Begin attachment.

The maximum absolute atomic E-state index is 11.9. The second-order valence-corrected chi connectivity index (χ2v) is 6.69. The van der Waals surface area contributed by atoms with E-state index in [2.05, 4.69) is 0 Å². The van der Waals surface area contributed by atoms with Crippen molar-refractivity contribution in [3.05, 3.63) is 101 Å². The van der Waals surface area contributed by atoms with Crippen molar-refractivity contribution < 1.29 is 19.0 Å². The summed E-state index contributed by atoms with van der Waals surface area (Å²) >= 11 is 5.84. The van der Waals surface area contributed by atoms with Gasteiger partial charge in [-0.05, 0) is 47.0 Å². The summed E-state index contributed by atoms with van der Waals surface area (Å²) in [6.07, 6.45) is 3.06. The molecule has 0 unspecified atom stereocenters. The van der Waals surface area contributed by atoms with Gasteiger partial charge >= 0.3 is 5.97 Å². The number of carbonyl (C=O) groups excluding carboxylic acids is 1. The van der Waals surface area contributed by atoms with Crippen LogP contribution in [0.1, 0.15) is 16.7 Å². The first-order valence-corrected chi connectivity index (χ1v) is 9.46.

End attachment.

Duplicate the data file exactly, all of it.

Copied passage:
The maximum absolute atomic E-state index is 11.9. The second-order valence-corrected chi connectivity index (χ2v) is 6.69. The van der Waals surface area contributed by atoms with E-state index in [2.05, 4.69) is 0 Å². The van der Waals surface area contributed by atoms with Crippen molar-refractivity contribution in [3.05, 3.63) is 101 Å². The van der Waals surface area contributed by atoms with Crippen molar-refractivity contribution < 1.29 is 19.0 Å². The summed E-state index contributed by atoms with van der Waals surface area (Å²) >= 11 is 5.84. The van der Waals surface area contributed by atoms with Gasteiger partial charge in [-0.05, 0) is 47.0 Å². The summed E-state index contributed by atoms with van der Waals surface area (Å²) in [6.07, 6.45) is 3.06. The molecule has 0 unspecified atom stereocenters. The van der Waals surface area contributed by atoms with Gasteiger partial charge >= 0.3 is 5.97 Å². The number of carbonyl (C=O) groups excluding carboxylic acids is 1. The van der Waals surface area contributed by atoms with Crippen LogP contribution in [0.1, 0.15) is 16.7 Å². The first-order valence-corrected chi connectivity index (χ1v) is 9.46.